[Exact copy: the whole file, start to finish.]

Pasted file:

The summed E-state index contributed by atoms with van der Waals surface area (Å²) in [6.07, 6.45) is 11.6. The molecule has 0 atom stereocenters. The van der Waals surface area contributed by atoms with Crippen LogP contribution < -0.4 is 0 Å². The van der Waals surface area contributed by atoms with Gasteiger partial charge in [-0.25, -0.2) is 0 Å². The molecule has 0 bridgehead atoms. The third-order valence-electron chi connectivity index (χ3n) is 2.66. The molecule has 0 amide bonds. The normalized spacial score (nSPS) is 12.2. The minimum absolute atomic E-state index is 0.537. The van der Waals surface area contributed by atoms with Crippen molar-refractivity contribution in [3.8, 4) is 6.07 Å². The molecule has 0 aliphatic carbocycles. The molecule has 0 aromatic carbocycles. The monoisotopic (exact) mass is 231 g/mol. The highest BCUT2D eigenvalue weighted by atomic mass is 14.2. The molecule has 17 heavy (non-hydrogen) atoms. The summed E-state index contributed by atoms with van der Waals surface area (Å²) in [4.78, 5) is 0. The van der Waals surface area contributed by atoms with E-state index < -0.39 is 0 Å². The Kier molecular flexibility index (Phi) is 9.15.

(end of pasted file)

The summed E-state index contributed by atoms with van der Waals surface area (Å²) in [6.07, 6.45) is 11.6. The molecule has 0 atom stereocenters. The van der Waals surface area contributed by atoms with Crippen LogP contribution < -0.4 is 0 Å². The van der Waals surface area contributed by atoms with Gasteiger partial charge in [-0.25, -0.2) is 0 Å². The molecule has 0 bridgehead atoms. The third-order valence-electron chi connectivity index (χ3n) is 2.66. The molecule has 0 amide bonds. The normalized spacial score (nSPS) is 12.2. The minimum absolute atomic E-state index is 0.537. The van der Waals surface area contributed by atoms with Crippen molar-refractivity contribution in [3.8, 4) is 6.07 Å². The molecule has 0 aliphatic carbocycles. The molecule has 0 aromatic carbocycles. The monoisotopic (exact) mass is 231 g/mol. The highest BCUT2D eigenvalue weighted by atomic mass is 14.2. The molecule has 17 heavy (non-hydrogen) atoms. The summed E-state index contributed by atoms with van der Waals surface area (Å²) in [4.78, 5) is 0. The van der Waals surface area contributed by atoms with E-state index < -0.39 is 0 Å². The Kier molecular flexibility index (Phi) is 9.15.